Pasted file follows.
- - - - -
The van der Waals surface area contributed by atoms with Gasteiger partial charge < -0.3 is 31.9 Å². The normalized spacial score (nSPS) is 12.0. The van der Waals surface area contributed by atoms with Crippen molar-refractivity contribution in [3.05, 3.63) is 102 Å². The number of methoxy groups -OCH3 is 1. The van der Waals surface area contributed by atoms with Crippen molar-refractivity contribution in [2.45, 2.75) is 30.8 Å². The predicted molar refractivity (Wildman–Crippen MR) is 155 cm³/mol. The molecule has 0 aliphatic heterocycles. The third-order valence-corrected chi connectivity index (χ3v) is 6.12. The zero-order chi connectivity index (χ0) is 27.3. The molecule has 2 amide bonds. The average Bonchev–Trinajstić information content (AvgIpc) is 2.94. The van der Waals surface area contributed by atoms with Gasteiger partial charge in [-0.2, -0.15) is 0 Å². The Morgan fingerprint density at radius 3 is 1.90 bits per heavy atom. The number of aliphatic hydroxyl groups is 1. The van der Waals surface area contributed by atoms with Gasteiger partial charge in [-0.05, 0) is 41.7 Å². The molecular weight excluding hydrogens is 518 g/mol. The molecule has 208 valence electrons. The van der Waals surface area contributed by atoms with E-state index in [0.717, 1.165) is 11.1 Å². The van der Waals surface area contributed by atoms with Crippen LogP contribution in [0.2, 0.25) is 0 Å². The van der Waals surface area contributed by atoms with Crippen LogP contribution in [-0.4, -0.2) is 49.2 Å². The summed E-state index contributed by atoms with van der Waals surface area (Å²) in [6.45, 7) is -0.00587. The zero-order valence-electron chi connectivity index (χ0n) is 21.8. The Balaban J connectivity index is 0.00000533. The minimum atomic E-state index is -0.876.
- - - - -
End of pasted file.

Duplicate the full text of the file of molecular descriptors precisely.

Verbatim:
The van der Waals surface area contributed by atoms with Gasteiger partial charge < -0.3 is 31.9 Å². The normalized spacial score (nSPS) is 12.0. The van der Waals surface area contributed by atoms with Crippen molar-refractivity contribution in [3.05, 3.63) is 102 Å². The number of methoxy groups -OCH3 is 1. The van der Waals surface area contributed by atoms with Crippen molar-refractivity contribution in [2.45, 2.75) is 30.8 Å². The predicted molar refractivity (Wildman–Crippen MR) is 155 cm³/mol. The molecule has 0 aliphatic heterocycles. The third-order valence-corrected chi connectivity index (χ3v) is 6.12. The zero-order chi connectivity index (χ0) is 27.3. The molecule has 2 amide bonds. The average Bonchev–Trinajstić information content (AvgIpc) is 2.94. The van der Waals surface area contributed by atoms with Gasteiger partial charge in [-0.2, -0.15) is 0 Å². The Morgan fingerprint density at radius 3 is 1.90 bits per heavy atom. The number of aliphatic hydroxyl groups is 1. The van der Waals surface area contributed by atoms with Gasteiger partial charge in [-0.05, 0) is 41.7 Å². The molecular weight excluding hydrogens is 518 g/mol. The molecule has 208 valence electrons. The van der Waals surface area contributed by atoms with E-state index in [0.717, 1.165) is 11.1 Å². The van der Waals surface area contributed by atoms with Crippen LogP contribution in [0.2, 0.25) is 0 Å². The van der Waals surface area contributed by atoms with Crippen LogP contribution in [-0.4, -0.2) is 49.2 Å². The summed E-state index contributed by atoms with van der Waals surface area (Å²) in [6.45, 7) is -0.00587. The zero-order valence-electron chi connectivity index (χ0n) is 21.8. The Balaban J connectivity index is 0.00000533. The minimum atomic E-state index is -0.876.